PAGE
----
Nine budgeting ideas for the start-up entrepreneur

One of the hardest issues for me when becoming an entrepreneur at 40 was that I had been used to a certain lifestyle that included holidays, lunch and dinner at restaurants, not knowing how much milk costs, buying healthy food, going to concerts and movies for fun. All of my close friends are employed and have a career. I hardly know anybody who lives like me here in Zurich, Switzerland (among the Top 5 most expensive cities in the world).

Counting the cash
Living in Zurich can be tough when you are starting out…

I admit that I still live in an overpriced apartment and have big car (which I do not really need) but I had to learn as an entrepreneur to spend a lot less money than I used to and I am still working on this exercise. As you might face similar challenges (or you wonder how you will get through the initial low earning first three years) I thought I’d share my practices to remind me of my real situation.

1) Carry very little money with you when you go to town. Leave your credit card at home. Use your credit card only for emergencies or online bargains. Have enough money to buy a cup of coffee (max 10 CHF).

2) Call a friend for coffee instead of dinner and hope that they will ask you to come to their house. Invite friends to your house for a glass of wine.

3) If you reach a milestone such as two years in the business celebrate yourself at home. Cook a nice meal and buy healthy food.

4) Pay small amounts at the grocery store with your bankcard so you see exactly what you spent your money for. When you go out for drinks or fun only carry cash and when you are out of cash return home. That’s especially important when you tend to buy expensive drinks at 15 CHF. (Imagine how long you work for one drink!)

5) Budget all your spending especially your holidays or how much money you spend on clothes, makeup, sunglasses and shoes.

6) Strictly separate business from private spending but try to optimize your private spending by using legal options to deduct costs for a home office, laptops, phone, Internet connection and cleaning services.

7) Avoid television and exposure to advertising. You feel a lot less like spending money on crap that you don’t need.

8) Avoid impulse buying decisions by adding all potential buys (books, seminars, travels) to wish lists. I even have a wish book. A lot of my wishes do not appear so important after a few weeks. Others just materialize themselves.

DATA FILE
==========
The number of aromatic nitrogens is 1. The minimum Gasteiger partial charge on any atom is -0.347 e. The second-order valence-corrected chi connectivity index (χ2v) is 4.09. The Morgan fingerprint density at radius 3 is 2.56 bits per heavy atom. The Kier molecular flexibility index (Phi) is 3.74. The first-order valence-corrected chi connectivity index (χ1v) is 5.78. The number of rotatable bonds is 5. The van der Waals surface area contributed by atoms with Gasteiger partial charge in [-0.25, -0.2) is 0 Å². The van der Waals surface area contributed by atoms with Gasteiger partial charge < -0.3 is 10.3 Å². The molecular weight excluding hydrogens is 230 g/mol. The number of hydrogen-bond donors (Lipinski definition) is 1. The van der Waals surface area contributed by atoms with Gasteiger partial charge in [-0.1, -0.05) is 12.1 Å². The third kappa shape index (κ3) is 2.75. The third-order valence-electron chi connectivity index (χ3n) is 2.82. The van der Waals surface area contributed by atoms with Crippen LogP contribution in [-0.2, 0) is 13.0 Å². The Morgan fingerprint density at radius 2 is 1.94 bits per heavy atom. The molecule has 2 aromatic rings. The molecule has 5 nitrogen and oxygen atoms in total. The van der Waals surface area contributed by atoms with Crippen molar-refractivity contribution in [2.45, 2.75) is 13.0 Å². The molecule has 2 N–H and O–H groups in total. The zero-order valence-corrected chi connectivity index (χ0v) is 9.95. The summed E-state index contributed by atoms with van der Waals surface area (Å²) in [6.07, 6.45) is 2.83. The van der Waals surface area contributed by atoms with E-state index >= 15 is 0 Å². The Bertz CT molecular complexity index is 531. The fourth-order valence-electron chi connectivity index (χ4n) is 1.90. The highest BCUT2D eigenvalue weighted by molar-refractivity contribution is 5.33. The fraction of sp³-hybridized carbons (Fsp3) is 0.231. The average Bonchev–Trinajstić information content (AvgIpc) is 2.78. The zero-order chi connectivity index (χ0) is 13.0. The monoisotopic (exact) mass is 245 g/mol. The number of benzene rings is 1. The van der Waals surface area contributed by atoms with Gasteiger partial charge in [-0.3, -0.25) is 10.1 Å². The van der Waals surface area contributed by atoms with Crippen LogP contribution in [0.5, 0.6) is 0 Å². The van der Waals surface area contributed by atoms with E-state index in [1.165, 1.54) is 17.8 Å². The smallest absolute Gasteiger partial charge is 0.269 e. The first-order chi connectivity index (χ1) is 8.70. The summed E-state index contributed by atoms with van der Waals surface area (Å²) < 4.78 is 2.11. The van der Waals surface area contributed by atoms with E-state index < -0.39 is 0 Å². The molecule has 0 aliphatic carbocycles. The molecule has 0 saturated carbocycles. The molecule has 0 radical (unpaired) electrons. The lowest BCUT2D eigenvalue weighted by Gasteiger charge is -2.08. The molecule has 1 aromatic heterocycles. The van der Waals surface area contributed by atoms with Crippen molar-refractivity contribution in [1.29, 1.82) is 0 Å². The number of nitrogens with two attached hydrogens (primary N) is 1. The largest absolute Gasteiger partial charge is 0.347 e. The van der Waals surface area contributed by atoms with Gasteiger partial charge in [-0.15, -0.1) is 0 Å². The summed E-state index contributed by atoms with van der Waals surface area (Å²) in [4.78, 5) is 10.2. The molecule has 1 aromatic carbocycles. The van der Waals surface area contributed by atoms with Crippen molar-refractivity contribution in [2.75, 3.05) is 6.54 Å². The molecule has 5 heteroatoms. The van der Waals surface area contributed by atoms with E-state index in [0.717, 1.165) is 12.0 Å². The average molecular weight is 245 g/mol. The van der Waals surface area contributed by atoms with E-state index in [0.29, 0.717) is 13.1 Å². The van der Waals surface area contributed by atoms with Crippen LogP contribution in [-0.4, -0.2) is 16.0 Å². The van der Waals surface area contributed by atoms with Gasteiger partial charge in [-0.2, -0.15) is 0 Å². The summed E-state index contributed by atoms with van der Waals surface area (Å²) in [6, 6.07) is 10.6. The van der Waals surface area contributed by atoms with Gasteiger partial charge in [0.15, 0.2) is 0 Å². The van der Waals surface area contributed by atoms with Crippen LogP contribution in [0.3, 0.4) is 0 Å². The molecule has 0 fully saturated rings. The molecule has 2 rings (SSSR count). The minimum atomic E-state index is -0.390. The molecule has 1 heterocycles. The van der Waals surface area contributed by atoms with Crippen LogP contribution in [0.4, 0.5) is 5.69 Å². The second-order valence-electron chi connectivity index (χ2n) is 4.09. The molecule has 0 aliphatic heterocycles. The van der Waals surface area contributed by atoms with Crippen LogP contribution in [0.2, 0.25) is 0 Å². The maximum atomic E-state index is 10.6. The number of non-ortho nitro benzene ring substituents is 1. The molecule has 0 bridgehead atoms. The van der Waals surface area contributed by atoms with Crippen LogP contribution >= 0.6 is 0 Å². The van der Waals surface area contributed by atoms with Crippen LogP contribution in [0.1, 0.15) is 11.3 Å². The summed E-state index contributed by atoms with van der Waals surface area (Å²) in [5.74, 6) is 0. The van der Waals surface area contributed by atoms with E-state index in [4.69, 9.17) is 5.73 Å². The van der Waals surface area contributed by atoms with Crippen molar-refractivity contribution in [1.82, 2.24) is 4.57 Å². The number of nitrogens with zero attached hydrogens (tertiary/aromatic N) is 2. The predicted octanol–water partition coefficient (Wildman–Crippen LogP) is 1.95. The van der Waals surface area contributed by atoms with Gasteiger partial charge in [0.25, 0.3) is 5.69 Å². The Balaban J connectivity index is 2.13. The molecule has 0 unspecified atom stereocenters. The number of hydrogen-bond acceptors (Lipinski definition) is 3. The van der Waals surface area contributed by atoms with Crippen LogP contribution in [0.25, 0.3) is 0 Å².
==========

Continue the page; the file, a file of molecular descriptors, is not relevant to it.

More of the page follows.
9) Love your business plan. Add anything you will earn right when you have the confirmation. Stay on the careful side but motivate yourself by adding all future turnover and checking the total annual turnover regularly.

 

I cannot say that I have worked it all out but my spending was a lot higher. I cut it approximately by half this way. Keeping the wish lists and wish book makes me more appreciative of the stuff and holidays I eventually pay for. Since I work on my own I appreciate the luxury in my life a lot more than when I was in the corporate world.

 

How do you survive as a startup entrepreneur? Where do you save and what do you value?



3 thoughts on “Nine budgeting ideas for the start-up entrepreneur

  1. Very nice article, carrying cash only is a serious game changer. I’ve also endured one year on my own, and I never calculated total annual turn over. I am keeping an excel sheet of expenses in which I write down major expenses like smart phones and internet bills, will calculate annual turn over on regular basis as well its a good idea.

    • Thank you Naeem Akram Malik. I use xls too and compare business year to business year. It can be motivating when you update your turnover every time a new mandate is won. Keep it up!

  2. Pingback: Seven Cash Flow Habits for Solopreneurs - Global People Transitions GmbHGlobal People Transitions GmbH

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